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Published In: Species Plantarum 1: 222. 1753. (1 May 1753) (Sp. Pl.) Name publication detailView in BotanicusView in Biodiversity Heritage Library
 

Project Name Data (Last Modified On 8/28/2009)
Acceptance : Accepted
Project Data     (Last Modified On 7/9/2009)
Status: Introduced

 

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10. Salsola L. (Russian thistle, tumbleweed)

(Mosyakin, 1996; Rilke, 1999)

Plants annual (perennial herbs or shrubs elsewhere), the roots not tuberous-thickened. Stems erect to loosely ascending, not succulent, not appearing jointed, much-branched, sparsely pubescent with stiff, short, unbranched, pustular-based hairs, occasionally appearing glabrous at maturity. Leaves alternate or occasionally opposite toward the stem base, well developed, succulent, sessile. Leaf blades linear, unlobed, circular to elliptic in cross-section, the base clasping the stem, the tip with a slender, somewhat spinelike extension of the midvein, the margins entire but pubescent with minute, spreading, unbranched, pustular-based hairs (thus sometimes appearing finely toothed), the surfaces glabrous or sparsely hairy, sometimes slightly glaucous. Inflorescences spikes, terminal on the branches, the flowers solitary (rarely 2 or 3) per node, not sunken into the axis. Bracts longer than and more or less enclosing the flower, the middle bract only slightly longer than the lateral pair, narrowly triangular, spreading or ascending, tapered to a stiff, hard, spinelike tip. Flowers perfect. Calyx deeply 5-lobed or of 5 free sepals spaced around and tightly enclosing the ovary, the tips sometimes erect or somewhat spreading, becoming papery or somewhat hardened at fruiting, with a continuous horizontal ridge or wing above the midpoint (the fruit including calyx thus appearing concave at the tip). Stamens 3–5. Ovary superior. Style 1, short, the stigmas 2(3), linear to narrowly club-shaped. Fruits broadly obovoid to obconic, usually indehiscent, the wall somewhat fleshy, becoming membranous at maturity. Seed adhering loosely to the fruit wall, positioned horizontally, 1.5–2.0 mm in diameter, somewhat flattened, the surface smooth, black, shiny, the strongly coiled embryo usually apparent. About 130 species; native to Europe, Asia, Africa; introduced nearly worldwide.

The vernacular name tumbleweed refers to the habit of the spherical plants dispersing their seeds by breaking off at the base after fruits have matured and rolling across the countryside in response to breezes. Russian thistles are among the worst range weeds in North America. The primary problem species is S. tragus, which is present in nearly every state and throughout southern Canada, but S. collina occurs sporadically in the central half of the United States as well. Salsola tragus was present along the eastern seaboard as early as 1788, but its development into a noxious weed occurred only after a second introduction into South Dakota around 1873, possibly as a contaminant in flax seed from Russia (Rilke, 1999). From there it spread rapidly in all directions, expanding its range through the Great Plains and subsequently crossing the Rockies into the western states. Salsola collina apparently was a later introduction and was first recorded from Minnesota in 1938 (Rilke, 1999). Steyermark (1963) noted that the plants can be harvested for hay during times of drought and also have helped to stabilize eroded soils in some regions, but Russian thistle is blamed for the degradation of millions of hectares of rangeland in this country. Thus the tumbleweed of Western novels and films is actually Salsola, an invasive exotic species. In addition to lowering the productivity of rangelands, tumbleweeds also impact fields when the dry, spiny plants roll through them (Karpiscak and Grosz, 1979), depositing seeds that sprout along the apparent furrows into linear arrays of plants the following year. In the southwestern United States, tumbleweed trails are sometimes so noticeable that they can be mapped using aerial photography.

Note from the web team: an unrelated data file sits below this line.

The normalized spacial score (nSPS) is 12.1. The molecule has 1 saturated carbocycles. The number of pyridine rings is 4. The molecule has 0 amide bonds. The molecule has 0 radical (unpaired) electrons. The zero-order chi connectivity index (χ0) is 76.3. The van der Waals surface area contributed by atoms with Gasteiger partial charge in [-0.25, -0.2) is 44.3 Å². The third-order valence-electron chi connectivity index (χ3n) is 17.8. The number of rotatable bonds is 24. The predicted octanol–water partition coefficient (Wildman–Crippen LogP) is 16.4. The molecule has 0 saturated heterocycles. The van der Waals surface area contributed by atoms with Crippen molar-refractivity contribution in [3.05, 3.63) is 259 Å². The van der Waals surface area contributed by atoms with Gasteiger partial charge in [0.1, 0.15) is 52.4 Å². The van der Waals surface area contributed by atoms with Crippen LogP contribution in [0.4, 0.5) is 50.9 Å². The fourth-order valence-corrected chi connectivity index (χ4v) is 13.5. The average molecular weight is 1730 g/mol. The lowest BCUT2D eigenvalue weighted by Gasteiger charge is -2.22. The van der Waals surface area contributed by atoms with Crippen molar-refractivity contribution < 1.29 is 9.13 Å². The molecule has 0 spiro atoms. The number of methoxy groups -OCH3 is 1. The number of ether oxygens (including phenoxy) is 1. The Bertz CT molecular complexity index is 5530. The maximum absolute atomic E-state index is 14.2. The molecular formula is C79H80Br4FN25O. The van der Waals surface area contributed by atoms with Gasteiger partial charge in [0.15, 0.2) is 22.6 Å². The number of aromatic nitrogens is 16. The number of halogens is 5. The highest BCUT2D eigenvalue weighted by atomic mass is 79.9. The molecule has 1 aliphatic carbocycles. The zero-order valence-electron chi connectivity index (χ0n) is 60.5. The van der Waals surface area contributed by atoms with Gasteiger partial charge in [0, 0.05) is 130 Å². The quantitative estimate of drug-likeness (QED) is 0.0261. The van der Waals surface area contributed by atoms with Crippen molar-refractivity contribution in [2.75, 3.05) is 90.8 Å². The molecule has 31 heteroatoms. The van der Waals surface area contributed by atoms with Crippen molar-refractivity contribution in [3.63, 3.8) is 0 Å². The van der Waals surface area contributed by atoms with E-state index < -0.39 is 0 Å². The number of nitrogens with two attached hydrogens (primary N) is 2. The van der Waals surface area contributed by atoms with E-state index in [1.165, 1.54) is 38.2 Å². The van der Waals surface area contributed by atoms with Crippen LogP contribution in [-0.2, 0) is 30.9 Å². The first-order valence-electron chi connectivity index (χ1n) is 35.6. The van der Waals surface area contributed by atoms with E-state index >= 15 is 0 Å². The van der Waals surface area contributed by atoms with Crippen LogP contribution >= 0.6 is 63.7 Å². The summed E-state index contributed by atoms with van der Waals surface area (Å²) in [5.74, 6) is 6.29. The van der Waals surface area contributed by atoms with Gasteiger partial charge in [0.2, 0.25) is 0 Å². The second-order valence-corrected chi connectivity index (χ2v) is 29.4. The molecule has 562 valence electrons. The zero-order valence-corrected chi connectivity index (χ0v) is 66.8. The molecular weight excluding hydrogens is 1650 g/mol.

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1 1. Bracts ascending and more or less appressed to the flower; inflorescences relatively slender at fruiting, dense and continuous ... 1. S. COLLINA

Salsola collina
2 1. Bracts spreading at maturity; inflorescences relatively stout at fruiting, dense toward the tip but often interrupted toward the base ... 2. S. TRAGUS Salsola tragus
 
 
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